The stories behind the books of the year

From the writer's pen (or keyboard) to the reader's hand, all the books shortlisted for the seven Books of the Year categories have been on a journey. Here, authors and editors talk about how the shortlisted titles came into being.

Début Book of the Year          Children's Book of the Year          Crime & Thriller Book of the Year     

Non-Fiction Lifestyle Book of the Year      Non-Fiction Narrative Book of the Year      Fiction Book of the Year

Audiobook of the Year

Homegoing

Yaa Gyasi, whose novel Homegoing is shortlisted for Fiction: Début Book of the Year, talks about the inspiration behind the book.

What inspired you to write the novel?

Homegoing was inspired by a 2009 trip to Ghana. While there, I took a tour of the Cape Coast Castle, a place that features prominently in the novel.  It was an incredibly powerful experience to walk through that imposing building and think about the lives of the people who had passed through it centuries before me.  I knew that day what I wanted to write about.

What was your favourite part of the writing process?

I really enjoyed the research process for the H’s chapter, which takes place mostly in the coal mining town of Pratt City, Alabama.  I knew very little about coal mining and the convict leasing system and reading about it in order to write the chapter was equal parts fascinating and enraging.

How does being published in the UK compare to the US?

It’s been amazing to see the enthusiasm for Homegoing in the UK. There were billboards for the book in London, and I don’t think I’ve ever seen a billboard for a novel in the US!

What do you hope readers take away from your novel?

I hope Homegoing allows readers to think about their own place in history and to recognise that history isn’t a discrete thing that happens and then ends. It is always being made.  

What did it feel like to hold a finished copy of your book?

Indescribable. It still seems like a kind of magic to watch a book leave your mind and appear in physical form before you.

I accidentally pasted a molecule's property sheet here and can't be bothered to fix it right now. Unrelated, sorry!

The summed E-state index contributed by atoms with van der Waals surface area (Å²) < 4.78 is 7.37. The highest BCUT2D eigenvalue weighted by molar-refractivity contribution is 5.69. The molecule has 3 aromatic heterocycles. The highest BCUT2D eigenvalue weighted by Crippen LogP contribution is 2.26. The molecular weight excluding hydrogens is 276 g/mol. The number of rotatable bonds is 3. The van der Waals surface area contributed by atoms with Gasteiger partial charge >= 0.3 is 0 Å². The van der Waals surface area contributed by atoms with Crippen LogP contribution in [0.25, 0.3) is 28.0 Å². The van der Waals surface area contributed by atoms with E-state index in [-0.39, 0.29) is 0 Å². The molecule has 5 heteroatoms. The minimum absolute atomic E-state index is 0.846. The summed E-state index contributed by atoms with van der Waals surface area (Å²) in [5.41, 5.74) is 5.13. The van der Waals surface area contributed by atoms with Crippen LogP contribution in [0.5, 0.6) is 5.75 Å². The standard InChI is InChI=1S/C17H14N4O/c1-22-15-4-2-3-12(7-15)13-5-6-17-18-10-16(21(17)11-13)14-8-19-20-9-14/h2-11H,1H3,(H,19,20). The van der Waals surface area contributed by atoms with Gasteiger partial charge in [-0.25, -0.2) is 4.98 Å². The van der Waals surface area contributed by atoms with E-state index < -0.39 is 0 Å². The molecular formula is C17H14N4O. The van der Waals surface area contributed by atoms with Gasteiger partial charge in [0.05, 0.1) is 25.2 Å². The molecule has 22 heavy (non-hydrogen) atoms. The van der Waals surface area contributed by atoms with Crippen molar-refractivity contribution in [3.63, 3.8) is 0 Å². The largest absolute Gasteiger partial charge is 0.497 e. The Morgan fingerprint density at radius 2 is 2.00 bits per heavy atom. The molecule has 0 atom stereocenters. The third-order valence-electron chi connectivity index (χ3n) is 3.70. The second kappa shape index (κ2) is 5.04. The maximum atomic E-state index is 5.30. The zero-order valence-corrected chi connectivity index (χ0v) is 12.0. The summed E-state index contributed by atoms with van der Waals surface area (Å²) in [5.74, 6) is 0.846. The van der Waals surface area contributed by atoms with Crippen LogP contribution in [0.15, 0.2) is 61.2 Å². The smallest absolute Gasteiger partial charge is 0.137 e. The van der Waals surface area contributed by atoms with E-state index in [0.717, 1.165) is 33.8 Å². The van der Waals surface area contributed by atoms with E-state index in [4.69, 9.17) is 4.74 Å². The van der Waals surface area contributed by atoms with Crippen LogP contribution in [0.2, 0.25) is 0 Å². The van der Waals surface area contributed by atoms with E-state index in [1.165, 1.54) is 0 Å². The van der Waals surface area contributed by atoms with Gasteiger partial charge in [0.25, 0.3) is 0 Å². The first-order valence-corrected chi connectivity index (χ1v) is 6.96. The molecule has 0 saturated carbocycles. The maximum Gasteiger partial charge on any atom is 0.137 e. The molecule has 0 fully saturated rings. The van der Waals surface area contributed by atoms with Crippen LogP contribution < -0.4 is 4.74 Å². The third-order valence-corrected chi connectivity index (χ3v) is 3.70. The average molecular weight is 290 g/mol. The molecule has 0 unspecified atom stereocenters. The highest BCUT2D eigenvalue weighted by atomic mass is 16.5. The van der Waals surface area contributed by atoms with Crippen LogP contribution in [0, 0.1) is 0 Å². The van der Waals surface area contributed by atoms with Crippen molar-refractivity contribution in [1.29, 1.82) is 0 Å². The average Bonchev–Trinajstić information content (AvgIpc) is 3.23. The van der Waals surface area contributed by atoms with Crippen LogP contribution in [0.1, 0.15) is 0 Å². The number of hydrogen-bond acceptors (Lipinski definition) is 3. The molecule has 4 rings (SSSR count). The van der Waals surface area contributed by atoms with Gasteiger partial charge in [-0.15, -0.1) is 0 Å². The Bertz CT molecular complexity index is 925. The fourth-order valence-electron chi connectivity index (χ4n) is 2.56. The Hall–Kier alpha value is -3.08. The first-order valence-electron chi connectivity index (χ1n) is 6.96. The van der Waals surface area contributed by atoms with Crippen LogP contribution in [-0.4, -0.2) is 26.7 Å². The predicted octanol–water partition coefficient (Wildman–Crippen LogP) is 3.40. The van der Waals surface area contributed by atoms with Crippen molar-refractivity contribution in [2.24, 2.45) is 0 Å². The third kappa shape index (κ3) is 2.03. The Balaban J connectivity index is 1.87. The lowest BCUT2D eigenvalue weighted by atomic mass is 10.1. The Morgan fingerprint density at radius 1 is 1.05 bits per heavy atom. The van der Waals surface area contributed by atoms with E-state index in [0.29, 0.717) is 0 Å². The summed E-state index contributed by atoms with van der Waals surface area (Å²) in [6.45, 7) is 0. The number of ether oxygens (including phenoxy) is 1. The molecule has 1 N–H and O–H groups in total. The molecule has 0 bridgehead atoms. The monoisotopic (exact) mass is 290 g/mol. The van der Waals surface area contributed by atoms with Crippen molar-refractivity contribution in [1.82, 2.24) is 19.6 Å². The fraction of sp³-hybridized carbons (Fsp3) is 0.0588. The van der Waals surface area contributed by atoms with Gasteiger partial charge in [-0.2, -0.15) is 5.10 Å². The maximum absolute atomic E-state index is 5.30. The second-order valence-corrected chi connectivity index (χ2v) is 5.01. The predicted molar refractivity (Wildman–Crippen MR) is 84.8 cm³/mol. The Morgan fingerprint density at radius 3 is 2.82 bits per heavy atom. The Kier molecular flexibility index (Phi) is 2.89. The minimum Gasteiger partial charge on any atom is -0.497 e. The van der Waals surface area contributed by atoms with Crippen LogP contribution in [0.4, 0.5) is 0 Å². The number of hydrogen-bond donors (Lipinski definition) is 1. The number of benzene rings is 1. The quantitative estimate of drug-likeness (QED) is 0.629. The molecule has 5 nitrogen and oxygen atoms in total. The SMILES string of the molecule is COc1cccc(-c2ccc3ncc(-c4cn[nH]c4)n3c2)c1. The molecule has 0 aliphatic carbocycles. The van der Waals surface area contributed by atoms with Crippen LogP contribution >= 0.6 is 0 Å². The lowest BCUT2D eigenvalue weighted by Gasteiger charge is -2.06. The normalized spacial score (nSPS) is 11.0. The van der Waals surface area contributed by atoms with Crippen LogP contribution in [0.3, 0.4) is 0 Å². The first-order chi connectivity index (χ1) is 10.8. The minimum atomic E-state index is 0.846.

Conversations With Friends

Mitzi Angel describes how she came to publish Sally Rooney's first novel Conversations with Friends, which is shortlisted in the Fiction: Début Book of the Year category.


 
I acquired the manuscript of Conversations with Friends from Tracy Bohan at the Wylie Agency following a seven-way auction. It immediately struck me as a novel which manages to be serious without being heavy and fun without being silly. It’s stylish and moving and wonderfully smart. It’s a book about young people and it wonderfully records the way Sally Rooney’s vivid characters talk, so that much of the novel takes place through dialogue, through conversations with friends. It’s also a beautiful, complicated love story.
 
Within the first few pages I felt that Sally Rooney was in control. I could hear the intention driving the novel in every sentence and—it may be a cliché—but the characters came alive. It’s unusual to see that level of confidence and skill and imaginative reach in a first novelist’s work.
 
 Our campaign for Conversations with Friends started about a year ahead of publication with a big run of book proofs and pre-publication publicity profiles in the Observer and The Bookseller. We wanted to make the book one of the most talked about debuts of the season so we partnered with Foyles, Stylist, Twitter and The Pool to get as many people reading the book as early as possible. It was the second most recommended book in the Books of the Year round-ups and some of the coverage included interviews with BBC Radio 4 Woman’s Hour, VICE and the Guardian, and serialisation in The Pool’s Bedtime Bookclub. We ran one of our biggest ever social media advertising campaigns and placed stand-out billboard ads across London.
 
I learnt from the industry that it embraces new talent with open arms! It was wonderful to see colleagues of all kinds—bloggers, booksellers, journalists—fall in love with the book and be willing to spread the word. (Word of mouth was in fact a very important component of publishing this book effectively.)

My Absolute Darling by Gabriel Tallent

Helen Garnons-Williams, publishing director at 4th Estate, outlines how she turned Gabriel Tallent’s My Absolute Darling—shortlisted for the Fiction: Début Book of the Year—into a UK-wide hit.

How did you acquire the novel?

It started with an email sent at 3.30am from our literary scout in New York, which said: “Hi, Helen. I mean this in the best possible way: I've just read the first 86 pages of a novel that has me feeling like I've been hit by a truck.” This is not the kind of email you receive every day so I started reading as soon as I woke up—and I couldn’t stop. One attempted pre-empt, and a hard-fought eight-publisher auction later we acquired it for 4th Estate.

What attracted you to the manuscript?

It had such a visceral, pulse-racing impact on me. The writing is lush and beautiful, and the plot is exhilarating, but above all, I loved Turtle: a teenage girl, battling demons inside and out, who is a heroine unlike any other.

What was your marketing and PR strategy?

How do you convince people that they need to read an American literary début about incest?! This was a passion project from the start, and I was awed by the confidence and dedication of the whole team, who were determined to make it a bestseller. From the moment we acquired it we started talking to everyone about it—and we never stopped. We brought Gabriel over to the UK before publication, creating a genuine groundswell of support among booksellers and the media.